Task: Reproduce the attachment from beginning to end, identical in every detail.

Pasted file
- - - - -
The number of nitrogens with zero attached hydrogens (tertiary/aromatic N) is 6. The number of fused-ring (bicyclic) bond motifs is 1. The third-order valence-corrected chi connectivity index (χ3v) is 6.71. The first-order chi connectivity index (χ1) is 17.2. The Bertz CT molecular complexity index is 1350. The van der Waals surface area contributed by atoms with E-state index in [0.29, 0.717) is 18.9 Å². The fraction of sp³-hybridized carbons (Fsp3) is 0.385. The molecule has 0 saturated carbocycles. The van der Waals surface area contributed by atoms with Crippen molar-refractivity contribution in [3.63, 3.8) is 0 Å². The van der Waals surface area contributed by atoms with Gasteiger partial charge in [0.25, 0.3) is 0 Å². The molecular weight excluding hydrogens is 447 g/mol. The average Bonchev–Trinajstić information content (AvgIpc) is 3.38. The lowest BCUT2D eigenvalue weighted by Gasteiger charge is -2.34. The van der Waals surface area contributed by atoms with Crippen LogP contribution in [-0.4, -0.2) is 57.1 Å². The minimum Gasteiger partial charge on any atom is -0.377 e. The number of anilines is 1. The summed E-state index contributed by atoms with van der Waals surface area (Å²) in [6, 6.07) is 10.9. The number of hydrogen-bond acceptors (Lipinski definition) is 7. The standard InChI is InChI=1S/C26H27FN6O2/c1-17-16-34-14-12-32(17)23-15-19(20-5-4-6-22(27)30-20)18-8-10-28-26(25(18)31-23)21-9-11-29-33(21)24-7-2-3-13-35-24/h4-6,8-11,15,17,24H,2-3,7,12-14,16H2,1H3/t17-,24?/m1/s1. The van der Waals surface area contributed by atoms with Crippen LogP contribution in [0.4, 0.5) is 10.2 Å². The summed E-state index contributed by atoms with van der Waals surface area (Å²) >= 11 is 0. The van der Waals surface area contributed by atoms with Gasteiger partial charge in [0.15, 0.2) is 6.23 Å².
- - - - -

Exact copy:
The number of nitrogens with zero attached hydrogens (tertiary/aromatic N) is 6. The number of fused-ring (bicyclic) bond motifs is 1. The third-order valence-corrected chi connectivity index (χ3v) is 6.71. The first-order chi connectivity index (χ1) is 17.2. The Bertz CT molecular complexity index is 1350. The van der Waals surface area contributed by atoms with E-state index in [0.29, 0.717) is 18.9 Å². The fraction of sp³-hybridized carbons (Fsp3) is 0.385. The molecule has 0 saturated carbocycles. The van der Waals surface area contributed by atoms with Crippen molar-refractivity contribution in [3.63, 3.8) is 0 Å². The van der Waals surface area contributed by atoms with Gasteiger partial charge in [0.25, 0.3) is 0 Å². The molecular weight excluding hydrogens is 447 g/mol. The average Bonchev–Trinajstić information content (AvgIpc) is 3.38. The lowest BCUT2D eigenvalue weighted by Gasteiger charge is -2.34. The van der Waals surface area contributed by atoms with Crippen LogP contribution in [-0.4, -0.2) is 57.1 Å². The minimum Gasteiger partial charge on any atom is -0.377 e. The number of anilines is 1. The summed E-state index contributed by atoms with van der Waals surface area (Å²) in [6, 6.07) is 10.9. The number of hydrogen-bond acceptors (Lipinski definition) is 7. The standard InChI is InChI=1S/C26H27FN6O2/c1-17-16-34-14-12-32(17)23-15-19(20-5-4-6-22(27)30-20)18-8-10-28-26(25(18)31-23)21-9-11-29-33(21)24-7-2-3-13-35-24/h4-6,8-11,15,17,24H,2-3,7,12-14,16H2,1H3/t17-,24?/m1/s1. The van der Waals surface area contributed by atoms with Crippen LogP contribution in [0.4, 0.5) is 10.2 Å². The summed E-state index contributed by atoms with van der Waals surface area (Å²) >= 11 is 0. The van der Waals surface area contributed by atoms with Gasteiger partial charge in [0.15, 0.2) is 6.23 Å².